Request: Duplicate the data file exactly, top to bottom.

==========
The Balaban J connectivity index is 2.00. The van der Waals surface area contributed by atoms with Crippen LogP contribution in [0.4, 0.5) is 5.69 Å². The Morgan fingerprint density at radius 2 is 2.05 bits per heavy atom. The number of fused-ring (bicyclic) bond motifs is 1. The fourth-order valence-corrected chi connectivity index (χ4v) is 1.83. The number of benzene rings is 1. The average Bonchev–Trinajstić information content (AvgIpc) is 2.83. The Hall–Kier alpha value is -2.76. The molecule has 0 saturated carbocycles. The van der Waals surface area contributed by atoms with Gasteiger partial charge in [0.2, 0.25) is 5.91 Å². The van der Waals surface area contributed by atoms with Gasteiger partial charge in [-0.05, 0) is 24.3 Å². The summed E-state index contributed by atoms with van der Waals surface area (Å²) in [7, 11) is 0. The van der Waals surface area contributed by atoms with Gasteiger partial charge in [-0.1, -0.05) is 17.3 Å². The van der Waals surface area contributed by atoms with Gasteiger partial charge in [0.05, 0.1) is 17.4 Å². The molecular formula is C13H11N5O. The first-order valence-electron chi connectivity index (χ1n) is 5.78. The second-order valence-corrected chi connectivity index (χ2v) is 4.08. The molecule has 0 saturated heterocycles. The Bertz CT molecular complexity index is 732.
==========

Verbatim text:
The Balaban J connectivity index is 2.00. The van der Waals surface area contributed by atoms with Crippen LogP contribution in [0.4, 0.5) is 5.69 Å². The Morgan fingerprint density at radius 2 is 2.05 bits per heavy atom. The number of fused-ring (bicyclic) bond motifs is 1. The fourth-order valence-corrected chi connectivity index (χ4v) is 1.83. The number of benzene rings is 1. The average Bonchev–Trinajstić information content (AvgIpc) is 2.83. The Hall–Kier alpha value is -2.76. The molecule has 0 saturated carbocycles. The van der Waals surface area contributed by atoms with Gasteiger partial charge in [0.2, 0.25) is 5.91 Å². The van der Waals surface area contributed by atoms with Gasteiger partial charge in [-0.05, 0) is 24.3 Å². The summed E-state index contributed by atoms with van der Waals surface area (Å²) in [7, 11) is 0. The van der Waals surface area contributed by atoms with Gasteiger partial charge in [-0.1, -0.05) is 17.3 Å². The van der Waals surface area contributed by atoms with Gasteiger partial charge in [0.05, 0.1) is 17.4 Å². The molecular formula is C13H11N5O. The first-order valence-electron chi connectivity index (χ1n) is 5.78. The second-order valence-corrected chi connectivity index (χ2v) is 4.08. The molecule has 0 saturated heterocycles. The Bertz CT molecular complexity index is 732.